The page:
Ask and ye shall receive. And sometimes it helps to whine, plead and cajole. But whatever it took, Ford small car performance enthusiasts will get what they’ve wanted. The 2012 Ford Focus ST is coming to America, and what’s more, it will be powered by Ford’s 2.0-liter EcoBoost four-cylinder engine.
It will be the first “performance” application of an EcoBoost engine, a technology that has been utilized and promoted as a way of maintaining performance while downsizing the engine for reduced fuel consumption and emissions. However, in the Focus ST the 2.0-liter EcoBoost is there with sport performance aforethought.
Indeed, the 2.0-liter EcoBoost destined for the Focus ST will make 247 horsepower and 250 lb.-ft. of torque, putting the ST in the neighborhood of the Subaru WRX (265 hp) and the Mitsubishi Lancer Ralliart (237 hp). The 2.0-liter EcoBoost four-cylinder shares its primary elements of the EcoBoost family—direct injection and turbocharging—and with the 2.0-liter EcoBoost in the Ford Edge, although the engine in that application is rated at 240 horsepower. The new Focus ST actually more than doubles the output of the original European Focus ST.
In addition to the turbo and direct injection factors, however, the 2.0-liter EcoBoost engine in the Focus ST has twin independent variable camshaft timing (Ti-VCT) helps to broaden the engine’s torque curve that, also aided by the basic high compression allowed by direct injection, spreads maximum torque across 2000 to 4500 rpm.
The Ford Focus ST replaces the Focus ST offered in Europe with a five-cylinder engine. The four-cylinder EcoBoost engined ST, however, will be offered in than 40 markets including the U.S., Canada, Mexico, South Africa, Australia, New Zealand and 15 countries in Europe. Engineering for the Focus ST was a combined effort of Europe’s Team RS and North America’s Special Vehicle Team (SVT). Ford calls the new ST its “first truly global performance car.” It’s from, appropriately enough, the Ford Global Performance Vehicle Group.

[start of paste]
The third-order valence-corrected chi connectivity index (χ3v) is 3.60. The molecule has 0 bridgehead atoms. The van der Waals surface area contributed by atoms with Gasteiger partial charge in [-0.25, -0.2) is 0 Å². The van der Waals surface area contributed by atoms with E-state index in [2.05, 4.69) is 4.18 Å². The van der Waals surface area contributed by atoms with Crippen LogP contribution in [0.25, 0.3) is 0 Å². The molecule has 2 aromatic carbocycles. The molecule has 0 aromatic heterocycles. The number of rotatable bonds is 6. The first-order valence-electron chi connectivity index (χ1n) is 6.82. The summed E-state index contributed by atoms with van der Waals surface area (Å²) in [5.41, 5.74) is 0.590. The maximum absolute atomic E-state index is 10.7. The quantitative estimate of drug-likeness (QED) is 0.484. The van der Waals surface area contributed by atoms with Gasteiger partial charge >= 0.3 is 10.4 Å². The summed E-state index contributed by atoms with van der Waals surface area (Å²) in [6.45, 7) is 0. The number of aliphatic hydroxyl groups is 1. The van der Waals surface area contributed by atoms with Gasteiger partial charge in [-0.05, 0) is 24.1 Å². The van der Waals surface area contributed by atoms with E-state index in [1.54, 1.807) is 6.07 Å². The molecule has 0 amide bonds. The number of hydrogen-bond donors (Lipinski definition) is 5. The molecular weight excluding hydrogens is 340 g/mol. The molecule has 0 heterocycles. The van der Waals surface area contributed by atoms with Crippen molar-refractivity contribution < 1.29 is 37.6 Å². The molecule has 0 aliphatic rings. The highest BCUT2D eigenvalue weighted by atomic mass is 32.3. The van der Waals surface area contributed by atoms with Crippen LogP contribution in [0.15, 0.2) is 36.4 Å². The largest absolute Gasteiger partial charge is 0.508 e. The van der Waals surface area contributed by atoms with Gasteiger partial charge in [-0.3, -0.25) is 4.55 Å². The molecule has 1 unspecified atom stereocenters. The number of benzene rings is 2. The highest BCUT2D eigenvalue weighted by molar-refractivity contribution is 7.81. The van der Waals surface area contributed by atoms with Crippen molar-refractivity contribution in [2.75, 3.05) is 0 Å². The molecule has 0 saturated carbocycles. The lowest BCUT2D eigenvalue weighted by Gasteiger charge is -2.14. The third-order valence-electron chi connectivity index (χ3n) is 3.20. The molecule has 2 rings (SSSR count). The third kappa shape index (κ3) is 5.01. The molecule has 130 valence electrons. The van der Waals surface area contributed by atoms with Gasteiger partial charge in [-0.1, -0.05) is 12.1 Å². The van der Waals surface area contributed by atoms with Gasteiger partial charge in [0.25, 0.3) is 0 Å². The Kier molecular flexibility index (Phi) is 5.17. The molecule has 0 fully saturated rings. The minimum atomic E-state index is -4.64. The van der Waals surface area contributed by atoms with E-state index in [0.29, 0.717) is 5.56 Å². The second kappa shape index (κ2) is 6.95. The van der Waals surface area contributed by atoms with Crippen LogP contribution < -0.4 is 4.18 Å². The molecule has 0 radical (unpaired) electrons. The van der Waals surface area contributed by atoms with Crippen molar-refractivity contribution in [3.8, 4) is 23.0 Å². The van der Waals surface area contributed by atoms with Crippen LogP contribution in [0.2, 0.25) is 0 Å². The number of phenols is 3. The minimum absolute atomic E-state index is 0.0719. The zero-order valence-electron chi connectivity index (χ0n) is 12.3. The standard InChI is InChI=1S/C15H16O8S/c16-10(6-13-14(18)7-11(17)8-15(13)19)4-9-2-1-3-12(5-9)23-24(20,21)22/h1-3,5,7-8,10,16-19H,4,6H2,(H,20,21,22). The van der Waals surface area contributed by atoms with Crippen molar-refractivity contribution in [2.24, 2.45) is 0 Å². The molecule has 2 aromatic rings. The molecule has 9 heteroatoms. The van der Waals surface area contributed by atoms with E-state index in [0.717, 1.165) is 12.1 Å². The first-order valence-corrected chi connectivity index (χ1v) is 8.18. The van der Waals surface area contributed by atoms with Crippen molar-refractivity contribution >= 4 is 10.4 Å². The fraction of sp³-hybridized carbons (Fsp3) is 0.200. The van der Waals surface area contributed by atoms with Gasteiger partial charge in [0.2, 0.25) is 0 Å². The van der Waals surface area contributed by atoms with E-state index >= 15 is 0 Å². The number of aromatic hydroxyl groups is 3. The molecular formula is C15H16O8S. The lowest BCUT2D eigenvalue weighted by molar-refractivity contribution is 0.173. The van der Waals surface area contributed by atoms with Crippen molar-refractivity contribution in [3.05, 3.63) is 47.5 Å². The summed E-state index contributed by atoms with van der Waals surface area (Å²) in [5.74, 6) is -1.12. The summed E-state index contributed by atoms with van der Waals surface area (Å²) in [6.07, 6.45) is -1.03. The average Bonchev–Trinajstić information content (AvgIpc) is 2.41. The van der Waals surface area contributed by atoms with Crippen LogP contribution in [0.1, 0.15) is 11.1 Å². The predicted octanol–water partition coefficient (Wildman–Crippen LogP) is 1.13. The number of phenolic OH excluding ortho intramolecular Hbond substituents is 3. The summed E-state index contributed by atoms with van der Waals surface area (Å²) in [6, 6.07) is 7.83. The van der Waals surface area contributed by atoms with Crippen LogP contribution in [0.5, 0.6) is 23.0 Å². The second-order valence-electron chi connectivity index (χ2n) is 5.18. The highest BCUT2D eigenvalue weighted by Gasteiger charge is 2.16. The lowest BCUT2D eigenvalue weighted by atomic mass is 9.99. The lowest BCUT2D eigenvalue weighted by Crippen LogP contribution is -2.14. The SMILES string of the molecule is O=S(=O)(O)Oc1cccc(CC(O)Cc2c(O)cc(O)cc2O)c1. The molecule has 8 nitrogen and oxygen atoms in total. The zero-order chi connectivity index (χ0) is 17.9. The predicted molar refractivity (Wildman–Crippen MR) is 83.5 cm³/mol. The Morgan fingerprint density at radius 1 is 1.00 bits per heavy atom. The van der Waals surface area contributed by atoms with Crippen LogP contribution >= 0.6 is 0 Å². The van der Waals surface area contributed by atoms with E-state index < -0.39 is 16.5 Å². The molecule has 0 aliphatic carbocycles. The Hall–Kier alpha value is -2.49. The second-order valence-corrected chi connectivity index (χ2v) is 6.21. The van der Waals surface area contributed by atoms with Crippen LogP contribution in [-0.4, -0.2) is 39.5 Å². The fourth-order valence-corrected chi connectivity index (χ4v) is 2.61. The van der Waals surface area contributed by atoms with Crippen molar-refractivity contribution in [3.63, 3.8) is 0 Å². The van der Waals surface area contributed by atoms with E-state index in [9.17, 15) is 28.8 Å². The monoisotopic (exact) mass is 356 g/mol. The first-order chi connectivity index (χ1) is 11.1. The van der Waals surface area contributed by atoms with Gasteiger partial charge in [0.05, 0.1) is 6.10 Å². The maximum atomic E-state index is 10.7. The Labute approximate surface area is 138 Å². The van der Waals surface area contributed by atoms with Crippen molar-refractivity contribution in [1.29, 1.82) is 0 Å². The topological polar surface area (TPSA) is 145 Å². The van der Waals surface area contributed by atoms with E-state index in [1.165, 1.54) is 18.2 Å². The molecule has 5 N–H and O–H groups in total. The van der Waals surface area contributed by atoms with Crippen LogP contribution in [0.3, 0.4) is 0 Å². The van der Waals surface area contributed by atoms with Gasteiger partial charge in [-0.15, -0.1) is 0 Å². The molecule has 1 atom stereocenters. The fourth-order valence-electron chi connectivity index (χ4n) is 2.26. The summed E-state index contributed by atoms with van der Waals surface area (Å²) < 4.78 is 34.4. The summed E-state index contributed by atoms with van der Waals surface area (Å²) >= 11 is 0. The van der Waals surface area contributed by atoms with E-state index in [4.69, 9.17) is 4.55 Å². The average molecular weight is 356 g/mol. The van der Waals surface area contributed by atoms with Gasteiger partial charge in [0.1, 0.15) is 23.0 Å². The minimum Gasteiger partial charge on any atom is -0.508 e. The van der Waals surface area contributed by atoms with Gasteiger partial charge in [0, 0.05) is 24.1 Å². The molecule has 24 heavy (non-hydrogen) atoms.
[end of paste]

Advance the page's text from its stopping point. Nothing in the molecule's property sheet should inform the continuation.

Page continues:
In the U.S., the Ford Focus ST will be limited, at least at introduction, to the five-door hatchback. Unlike ordinary five-doors, however, the ST gets special front and rear bumpers, a rear spoiler and side skirts. The hexagonal grille mesh is reflected in the hex-shaped centrally-mounted exhaust notched into the rear fascia, flanked by “diffuser-style vents.”
The powertrain continues with a six-speed manual transmission with gear ratios chosen to complement the 2.0-liter EcoBoost’s power delivery. Ford says that sixth gear was particularly evaluated to maximize performance with “remaining long enough to help maintain excellent fuel economy on longer runs.”
The exhaust was carefully tuned as well. “People loved the sound of the previous Focus ST,” said Jost Capito, director of Global Performance Vehicles, in a statement. “The physics and acoustics of a five-cylinder engine compared to a four-cylinder are very different, but like Beethoven and Mozart…we believe the engine note of the new Focus ST will delight enthusiasts in the same way.”
Ford also touts the new variable-ratio electric boost rack-and-pinion steering, the variable ratio giving more precise steering in a straight line at high speed while allowing sharp turns without the driver having to hand shuffle or cross arms, while the electric boost reduces parasitic drag and thus improves fuel economy.